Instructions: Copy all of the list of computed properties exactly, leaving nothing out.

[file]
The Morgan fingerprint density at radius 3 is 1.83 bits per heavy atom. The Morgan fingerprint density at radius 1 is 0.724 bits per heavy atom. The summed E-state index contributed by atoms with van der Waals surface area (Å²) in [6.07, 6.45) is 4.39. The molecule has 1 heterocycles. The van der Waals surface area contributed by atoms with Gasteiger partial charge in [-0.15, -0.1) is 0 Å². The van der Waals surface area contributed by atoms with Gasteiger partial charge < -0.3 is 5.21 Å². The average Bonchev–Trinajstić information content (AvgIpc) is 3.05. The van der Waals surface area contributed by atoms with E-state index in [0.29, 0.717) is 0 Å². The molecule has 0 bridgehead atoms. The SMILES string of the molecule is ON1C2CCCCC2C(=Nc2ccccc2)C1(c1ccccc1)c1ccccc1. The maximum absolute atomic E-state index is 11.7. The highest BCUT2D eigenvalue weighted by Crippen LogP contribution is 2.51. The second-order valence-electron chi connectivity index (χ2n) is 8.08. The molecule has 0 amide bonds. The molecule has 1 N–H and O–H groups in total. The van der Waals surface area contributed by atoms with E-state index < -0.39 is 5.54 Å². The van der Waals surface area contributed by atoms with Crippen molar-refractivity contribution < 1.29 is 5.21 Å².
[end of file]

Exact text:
The Morgan fingerprint density at radius 3 is 1.83 bits per heavy atom. The Morgan fingerprint density at radius 1 is 0.724 bits per heavy atom. The summed E-state index contributed by atoms with van der Waals surface area (Å²) in [6.07, 6.45) is 4.39. The molecule has 1 heterocycles. The van der Waals surface area contributed by atoms with Gasteiger partial charge in [-0.15, -0.1) is 0 Å². The van der Waals surface area contributed by atoms with Gasteiger partial charge < -0.3 is 5.21 Å². The average Bonchev–Trinajstić information content (AvgIpc) is 3.05. The van der Waals surface area contributed by atoms with E-state index in [0.29, 0.717) is 0 Å². The molecule has 0 bridgehead atoms. The SMILES string of the molecule is ON1C2CCCCC2C(=Nc2ccccc2)C1(c1ccccc1)c1ccccc1. The maximum absolute atomic E-state index is 11.7. The highest BCUT2D eigenvalue weighted by Crippen LogP contribution is 2.51. The second-order valence-electron chi connectivity index (χ2n) is 8.08. The molecule has 0 amide bonds. The molecule has 1 N–H and O–H groups in total. The van der Waals surface area contributed by atoms with E-state index < -0.39 is 5.54 Å². The van der Waals surface area contributed by atoms with Crippen molar-refractivity contribution < 1.29 is 5.21 Å².